Lying on the East coast, Gangneung is the perfect place to head if you’re looking to step off the beaten path and get to know one of the country’s lesser-known cities.
Separated from the rest of South Korea by the Taebaek mountain range bordering it, Gangneung has its own distinctive culture and feel about it, as is evidenced by the delicious local cuisine and cultural events – such as the fascinating Danoje folk festival.
With centuries-old temples for you to visit, alongside the impressive Ojukheon Museum – home to shrines, traditional buildings and memorabilia from famous Koreans – Gangneung also has some lovely nature on offer; one of the nation’s most popular beaches can be found at Gyeongpo.
4. Jeju City
The largest city on the island of the same name, Jeju’s warm, welcoming climate makes it a popular tourist destination. Many people head here during the summer to enjoy the fancy hotels, teeming casinos, and trendy bars.
Although most of the main attractions are found out of town, Jeju City is a pleasant place to visit, with lots of fantastic restaurants, upmarket boutiques and accommodation options on offer.
Many people use it as a base from which to explore the rest of the island. A visit to the nearby Jeju Loveland – an adults-only theme park – will certainly highlight why the island is a popular honeymoon destination.
Located on Jeju Island, Seogwipo is surrounded by some beautiful scenery, including a spectacular rocky coastline, plunging waterfalls, and beautiful beaches.
Consequently, most visitors to the city come primarily for its natural sights; it also boasts the best scuba-diving in the whole country. With lots of great paths and trails snaking their way to the waterfalls and along the coastline, it is also a popular hiking destination.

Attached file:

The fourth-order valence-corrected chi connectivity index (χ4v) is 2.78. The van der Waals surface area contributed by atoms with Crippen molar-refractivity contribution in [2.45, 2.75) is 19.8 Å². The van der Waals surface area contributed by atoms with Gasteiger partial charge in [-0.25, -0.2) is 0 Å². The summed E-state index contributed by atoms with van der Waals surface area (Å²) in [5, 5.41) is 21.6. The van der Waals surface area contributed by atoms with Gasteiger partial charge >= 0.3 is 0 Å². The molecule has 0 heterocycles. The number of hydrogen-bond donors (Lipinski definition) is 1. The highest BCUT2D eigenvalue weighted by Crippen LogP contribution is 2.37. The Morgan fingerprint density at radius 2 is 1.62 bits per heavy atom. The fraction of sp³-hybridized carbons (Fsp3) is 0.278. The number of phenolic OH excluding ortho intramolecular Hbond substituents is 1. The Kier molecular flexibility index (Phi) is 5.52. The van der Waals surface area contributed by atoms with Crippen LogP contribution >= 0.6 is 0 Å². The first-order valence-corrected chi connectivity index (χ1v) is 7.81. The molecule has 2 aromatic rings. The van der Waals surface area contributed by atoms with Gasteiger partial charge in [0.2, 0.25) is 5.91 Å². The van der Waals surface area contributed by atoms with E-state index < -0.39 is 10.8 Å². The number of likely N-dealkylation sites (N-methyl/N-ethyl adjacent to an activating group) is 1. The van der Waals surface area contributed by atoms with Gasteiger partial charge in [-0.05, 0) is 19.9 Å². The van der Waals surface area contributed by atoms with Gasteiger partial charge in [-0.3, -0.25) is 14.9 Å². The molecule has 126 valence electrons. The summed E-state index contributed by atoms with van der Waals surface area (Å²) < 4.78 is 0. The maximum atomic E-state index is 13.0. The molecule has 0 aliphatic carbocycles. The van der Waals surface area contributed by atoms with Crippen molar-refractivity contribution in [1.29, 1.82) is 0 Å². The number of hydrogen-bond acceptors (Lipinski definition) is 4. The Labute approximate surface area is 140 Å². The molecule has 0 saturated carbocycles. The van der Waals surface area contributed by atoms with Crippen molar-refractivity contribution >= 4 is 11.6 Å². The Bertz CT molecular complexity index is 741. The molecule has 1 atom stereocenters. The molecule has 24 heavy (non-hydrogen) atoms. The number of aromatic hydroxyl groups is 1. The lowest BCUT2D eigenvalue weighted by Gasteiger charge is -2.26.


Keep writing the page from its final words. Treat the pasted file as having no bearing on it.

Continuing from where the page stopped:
While the city itself doesn’t have that much going for it, the lovely scenery more than makes up for it. If you are at a loose end, the fun water park and immersive submarine tours are well worth checking out when in town.
The second largest city in South Korea, Busan is home to a bustling port and is a popular tourist destination, thanks to its beautiful scenery made up of forest-coated mountains and gorgeous beaches.
With many different sides to it, Busan is home to both a gritty industrial area and the hillside Gamcheon Cultural Village, full of brightly-colored houses offering delightful views over the city.
While most people come for its beaches, Busan has many interesting historical sites scattered around town: there’s the popular Beomeosa Temple with its numerous hot springs, fantastic seafood restaurants, and wealth of outdoor activities.
A sprawling metropolis that encompasses over 25 million people, South Korea’s capital has everything imaginable on offer. It is an enthralling place to explore, with centuries-old palaces and temples rubbing shoulders with gleaming shopping malls and bustling night markets.
With something for everyone to enjoy, you can be marveling at the intricate architecture of the 15th century Chandeok-gung palace one minute, be hiking in the nearby mountains and numerous parks the next, before later visiting one of the city’s fabulous museums.
Renowned for its excellent cuisine, Seoul has loads of great restaurants and street stalls dotted around. The city is continually pushing the boundaries of what is possible – whether that is in fashion and design or architecture and technology.
As such, there is always something new to see and do in Seoul.